Retention of students in schools is a big issue in India today. World Bank reported that fewer than 40% of adolescents attend secondary schools. Boston Consulting affirmed that of the total workforce in India, 40% are illiterate and 40% are dropouts. These issues have brought India’s literacy rate down to 74% as compared to world’s average of 84%.

Since only 12 out of 100 kids make it to college after graduating from high schools, there is a need for 1000new universities and 40,000 colleges within easy reach of all areas of urban and rural India. Teachers’ absence from schools is another menace to be addressed. A nationwide survey found 25% of public sector teachers to be absent. A report by Kremer has stated that only about half of the teachers were teaching even during announced visits to a nationally representative sample of government primary schools.

Can you believe that the percentage of untrained teachers is 54.91% in private schools, compared to 44.88% in government schools? It is shocking to find that 25% of teaching positions are lying vacant nationwide and 57% of college professors lack either a Masters’ degree or PhD degree.

Poor conditions of infrastructural facilities add to the woes of students. A study of 188 government-run primary schools by BBC, published as “Combating India’s truant teachers”, found that 59% of the schools had no facility for drinking water and 89% of them had no toilets.

The Sarv Shiksha Abhiyan is also diseased with corrupt officials, bureaucracy and nepotism. Kapil Sibal, former HRD minister in UPA government had said, “Education reforms are based on four pillars, namely expansion, excellence, inclusion and autonomy”. With the failure of Sarva Shiksha Abhiyan of 2002, Right of Children to Free and Compulsory Education Act of 2009 and 86th amendment to the Constitution of India that made free and compulsory education to children of age 6-14 a fundamental right under Article 31A, one is left to ponder how we will have fruitful educational reforms in India.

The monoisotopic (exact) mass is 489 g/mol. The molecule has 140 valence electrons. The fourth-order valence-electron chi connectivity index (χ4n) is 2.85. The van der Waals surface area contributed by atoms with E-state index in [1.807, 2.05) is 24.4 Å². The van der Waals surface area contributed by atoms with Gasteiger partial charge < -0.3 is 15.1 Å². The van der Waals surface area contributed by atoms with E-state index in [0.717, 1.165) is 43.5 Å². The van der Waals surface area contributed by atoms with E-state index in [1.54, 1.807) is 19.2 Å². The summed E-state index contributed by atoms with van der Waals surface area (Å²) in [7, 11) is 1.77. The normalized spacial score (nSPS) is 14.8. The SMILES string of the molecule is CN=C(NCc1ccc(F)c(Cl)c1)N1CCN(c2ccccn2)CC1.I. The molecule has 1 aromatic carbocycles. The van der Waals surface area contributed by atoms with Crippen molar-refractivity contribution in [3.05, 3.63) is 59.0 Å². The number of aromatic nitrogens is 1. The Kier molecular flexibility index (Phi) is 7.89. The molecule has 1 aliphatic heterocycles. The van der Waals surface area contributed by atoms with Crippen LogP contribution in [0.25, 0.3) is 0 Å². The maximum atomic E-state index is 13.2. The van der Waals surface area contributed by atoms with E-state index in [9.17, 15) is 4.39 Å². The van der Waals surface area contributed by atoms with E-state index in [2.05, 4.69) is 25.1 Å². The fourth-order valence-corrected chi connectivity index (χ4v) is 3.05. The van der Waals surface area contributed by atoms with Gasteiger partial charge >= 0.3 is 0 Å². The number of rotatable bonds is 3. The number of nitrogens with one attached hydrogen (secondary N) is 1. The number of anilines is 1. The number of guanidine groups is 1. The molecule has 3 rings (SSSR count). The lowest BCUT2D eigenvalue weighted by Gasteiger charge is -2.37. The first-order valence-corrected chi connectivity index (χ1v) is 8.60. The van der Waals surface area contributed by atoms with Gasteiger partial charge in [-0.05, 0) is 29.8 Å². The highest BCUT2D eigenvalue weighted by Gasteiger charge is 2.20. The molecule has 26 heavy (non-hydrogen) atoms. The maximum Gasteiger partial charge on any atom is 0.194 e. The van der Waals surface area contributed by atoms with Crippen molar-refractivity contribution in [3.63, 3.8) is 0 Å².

There is a lot to be done in the nation with regards to the education sector. A large number of educational institutions have to be opened to cater to urban and rural kids of all types. Corruption has to be reined in with stringent laws and reforms in place. Necessary measures have to be taken to address all the issues discussed in the article.

Nelson Mandela had said, “Education is the most powerful weapon which you can use to change the world.” Let’s use this tool to transform our nation as well.

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Why India’s education sector lags behind?

by Arijit Goswami time to read: 10 min